Sasha Jesperson finds Jan Aart Scholte‘s diverse analysis of civil society’s role in improving the accountability of global governance organisations to be cohesive and powerful.
Building Global Democracy? Civil Society and Accountable Global Governance. Jan Aart Scholte. Cambridge University Press. April 2011.
Global governance bodies are “proliferating and growing in significance”. However, unlike states, which are accountable to their citizens, the accountability of global governance bodies is uncertain. Jan Aart Scholte, Professor in the Department of Politics and International Relations at the University of Warwick, argues in Building Global Democracy? Civil Society and Accountable Global Governance that without being held accountable, global governance bodies will fail to achieve their purposes, generate limited support and undermine core societal values. As such, accountable global governance is essential for today’s more global world. Scholte contends that states can no longer fulfil this role, and sets out to explore civil society as a pathway to accountability.
The first chapter sketches the core concepts of the book. Global governance is broadly defined as “a complex of rules and regulatory institutions that apply to transplanetary jurisdictions and constituencies”. Accountability is seen in terms of “processes whereby an actor answers for its conduct to those whom it affects”, and civil society is “a political arena where associations of citizens seek from outside political parties to shape societal rules”. As could be expected, the chapter does not seek to establish fixed or final definitions of these concepts, but rather it tackles the broad nature of global governance, accountability and civil society. For instance, the section on accountability delves into questions such as what is entailed by accountability, how does it relate to global governance agencies, what are they accountable for, to whom, by what means do they practice accountability, and how adequate these instruments are.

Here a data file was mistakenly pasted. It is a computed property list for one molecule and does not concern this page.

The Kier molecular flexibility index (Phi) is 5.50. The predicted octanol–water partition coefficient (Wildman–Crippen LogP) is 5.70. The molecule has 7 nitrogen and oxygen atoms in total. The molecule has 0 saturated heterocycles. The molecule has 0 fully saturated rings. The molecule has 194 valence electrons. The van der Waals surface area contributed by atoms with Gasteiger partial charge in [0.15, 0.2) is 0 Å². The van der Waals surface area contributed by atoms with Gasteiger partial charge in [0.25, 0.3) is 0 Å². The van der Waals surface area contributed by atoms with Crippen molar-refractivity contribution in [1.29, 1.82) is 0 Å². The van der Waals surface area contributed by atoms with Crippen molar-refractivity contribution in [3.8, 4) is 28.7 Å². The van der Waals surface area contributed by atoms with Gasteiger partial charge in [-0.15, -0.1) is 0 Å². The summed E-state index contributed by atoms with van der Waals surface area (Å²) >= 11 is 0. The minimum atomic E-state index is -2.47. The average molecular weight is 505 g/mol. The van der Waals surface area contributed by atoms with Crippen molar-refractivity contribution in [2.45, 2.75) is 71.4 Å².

From here the book assesses the relationship of global governance accountability and civil society through 13 case studies. The first six case studies deal with traditional intergovernmental forms of global governance, two chapters look at transgovernmental arrangements, one chapter looks at interregional bodies, two cases focus on private global governance, and another two focus on public-private combinations. Each chapter sets out the mandate and activities of the global governance body, its accountability challenges, civil society engagement with the body and what effect this has. The result is a diverse analysis of civil society’s role or potential role in improving the accountability of global governance organisations. Interestingly, the chapter on assessing the Organisation of the Islamic Conference (OIC) draws out what civil society and accountability mean from an Islamic perspective.
While the chapters generally conclude that civil society has had a positive impact on the accountability of global governance bodies, Kerstin Martens’ chapter on the UN argues that “although many CSO activities have made the UN more answerable for its conduct, one must not overestimate the influence of CSOs within the UN apparatus or assume that they provide a total answer to the many problems of UN accountability”. Martens contends that the formal options of UN-civil society engagement allows the UN to control the interaction and its impact.
Scholte’s compilation acknowledges that the relationship between civil society and global governance bodies is highly complex. In attempting to answer a seemingly simple question, “in what ways and to what extent have civil society activities made global regulatory institutions more answerable to the people whose lives and livelihoods are affected?”, the book draws out many complex issues: accountability for whom and for what purpose; accountability within CSOs; and personal, institutional and structural issues within CSOs and global governance bodies.
As an edited volume, the book forms a cohesive narrative. The editor has set clear questions for contributors to adhere to in order to achieve consistency, while leaving enough freedom to explore the varied nuances of each case. However, as civil society is framed by diversity, the contributions can only provide broad sketches of the various civil society actors that engage with each global governance body. Nevertheless, this leads to some powerful conclusions: the accountability of civil society is as mixed as global governance bodies, civil society engagement often conforms to structures of social inequality, and northern CSOs often dominate interactions with global governance bodies. In highlighting the problems with civil society and global governance bodies in accountability, this volume provides concrete steps on how to improve accountability. As the international system moves further away from a focus on states, this analysis will be of increasing importance.
Sasha Jesperson is a PhD student in the Department of Government at LSE.